Imagine waking up in an America where H.R. 1: For the People Act of 2019 is the law of the land. Washington, D.C. is a full-fledged state of the Union (so what that the city was profoundly dependent on the federal government and the statehood has given its residents an unfair influence over national politics?). Our Constitution has at least one new amendment to end Citizens United and curb the influence of money in politics, even at the expense of free speech. The Supreme Court, having recently been hit by a flurry of statutory ethics laws, is at Congress’ throat over the questions of jurisdiction and separation of powers. If you thought a few too many candidates were staking a claim to the 2020 Democratic presidential nomination, you might be surprised to learn that the number of aspiring office-holders has doubled if not tripled – and not just for POTUS’ seat. People from across the political spectrum are running in record numbers for both the House and the Senate, and the federal government compensates their campaigns generously for the effort. Earlier in March, H.R.1 passed the Democrat-controlled House. While the Republican Senate Majority Leader McConnell pledged the bill is “not going anywhere in the Senate”, Democrats are not remotely discouraged. As a minority party navigating America’s highly polarized political landscape, the 226 co-sponsors of the bill had anticipated legislative gridlock all along. The hope, as Nancy Pelosi has made clear numerous times, is to eventually ram through individual parts of H.R.1. And, speaking of individual provisions, one, in particular, is likely to have a chilling effect on free speech and pluralism. Proposed by our own Jared Golden (ME-2nd), the campaign reform introduces a matching donations program at a 6:1 ratio. That is, for every small donation dollar to presidential and congressional candidates, the federal government would match it six times over for up to $200. Increased funding would translate into a younger and more socio-economically diverse field of contenders, the argument goes. I say it is a sweeping attack on pluralism. Over the years, America has been able to ward off the many dangers inherent to direct democracy by allowing businesses, advocacy groups, labor unions, and other associations to play an active part in our policy-making process. Americans may want lower taxes or greater reproductive rights for women, but given the scarcity of information among the general public, it is often the issue expertise and public policy know-how of private groups that help translate citizens’ desires into legislation. Our national discourse would be much poorer without such organizations as the National Rifle Association, Planned Parenthood, Sierra Club, and others. Introducing the matching donations program would severely decrease private group spending on elections – affording the federal government close to monopolistic power over defining policy issues at stake. H.R.1 is much more than a stumbling block to the lobbying prowess of corporate giants. H.R.1 is the anti-pluralist manifesto that should be clearly identified, discussed, and discarded.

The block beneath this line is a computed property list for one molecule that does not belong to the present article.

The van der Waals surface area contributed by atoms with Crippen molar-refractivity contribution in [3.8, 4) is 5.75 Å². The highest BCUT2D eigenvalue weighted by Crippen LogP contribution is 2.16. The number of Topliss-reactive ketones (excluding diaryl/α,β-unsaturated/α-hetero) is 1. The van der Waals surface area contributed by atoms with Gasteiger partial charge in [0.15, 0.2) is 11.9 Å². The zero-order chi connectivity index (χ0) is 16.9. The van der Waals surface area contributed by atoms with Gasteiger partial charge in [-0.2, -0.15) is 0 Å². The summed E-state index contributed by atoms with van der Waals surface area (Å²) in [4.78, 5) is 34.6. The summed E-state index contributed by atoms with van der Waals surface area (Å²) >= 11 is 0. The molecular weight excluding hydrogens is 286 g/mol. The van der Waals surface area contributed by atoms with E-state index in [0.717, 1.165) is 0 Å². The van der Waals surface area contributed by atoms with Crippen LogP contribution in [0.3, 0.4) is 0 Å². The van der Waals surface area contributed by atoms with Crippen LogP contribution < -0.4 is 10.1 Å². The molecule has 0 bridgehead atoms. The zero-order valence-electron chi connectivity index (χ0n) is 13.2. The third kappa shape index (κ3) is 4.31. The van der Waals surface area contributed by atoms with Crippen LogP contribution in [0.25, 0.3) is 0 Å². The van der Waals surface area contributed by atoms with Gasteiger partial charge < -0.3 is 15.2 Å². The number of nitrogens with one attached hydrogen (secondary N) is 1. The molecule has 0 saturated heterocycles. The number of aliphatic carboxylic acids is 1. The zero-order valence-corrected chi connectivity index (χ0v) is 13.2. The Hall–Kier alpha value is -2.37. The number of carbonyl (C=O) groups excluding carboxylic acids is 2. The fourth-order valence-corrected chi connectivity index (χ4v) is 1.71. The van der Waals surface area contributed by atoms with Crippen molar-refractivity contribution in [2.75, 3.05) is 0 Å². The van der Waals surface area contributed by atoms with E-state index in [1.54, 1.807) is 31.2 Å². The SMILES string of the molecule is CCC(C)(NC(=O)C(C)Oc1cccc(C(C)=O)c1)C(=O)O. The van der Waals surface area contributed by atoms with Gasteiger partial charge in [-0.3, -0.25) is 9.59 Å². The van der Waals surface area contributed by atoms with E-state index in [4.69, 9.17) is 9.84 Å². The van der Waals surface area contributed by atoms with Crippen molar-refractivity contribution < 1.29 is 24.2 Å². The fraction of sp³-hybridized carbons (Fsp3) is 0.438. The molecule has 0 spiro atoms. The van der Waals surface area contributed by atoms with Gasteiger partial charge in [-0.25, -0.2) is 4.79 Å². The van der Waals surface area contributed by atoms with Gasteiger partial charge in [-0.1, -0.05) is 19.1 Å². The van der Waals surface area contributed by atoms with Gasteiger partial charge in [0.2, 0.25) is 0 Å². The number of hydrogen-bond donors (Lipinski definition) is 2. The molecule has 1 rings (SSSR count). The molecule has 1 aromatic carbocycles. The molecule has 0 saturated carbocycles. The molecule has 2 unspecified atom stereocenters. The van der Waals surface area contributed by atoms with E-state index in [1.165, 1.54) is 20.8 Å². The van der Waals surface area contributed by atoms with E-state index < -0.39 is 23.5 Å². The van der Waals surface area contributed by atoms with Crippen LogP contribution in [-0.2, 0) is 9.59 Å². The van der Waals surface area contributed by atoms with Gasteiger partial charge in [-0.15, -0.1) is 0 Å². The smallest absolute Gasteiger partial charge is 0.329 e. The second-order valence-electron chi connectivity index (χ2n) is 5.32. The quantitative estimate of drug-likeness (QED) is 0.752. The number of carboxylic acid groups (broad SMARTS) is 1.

Science is political. Not only does science have political implications, politics shapes the direction and demands of the scientific process. In a few months’ time, we will see the interaction between politics and science right in front of our eyes when Bates College will break ground on a new, multi-million dollar science building in 2019.
Conclusions have never been easy for me to read or write. I reach the final chapter of any story and I need to pause and wait until I am ready to soak in the final page. When I reach the final paragraph of an essay, my laptop’s cursor blinks for days before I am able […]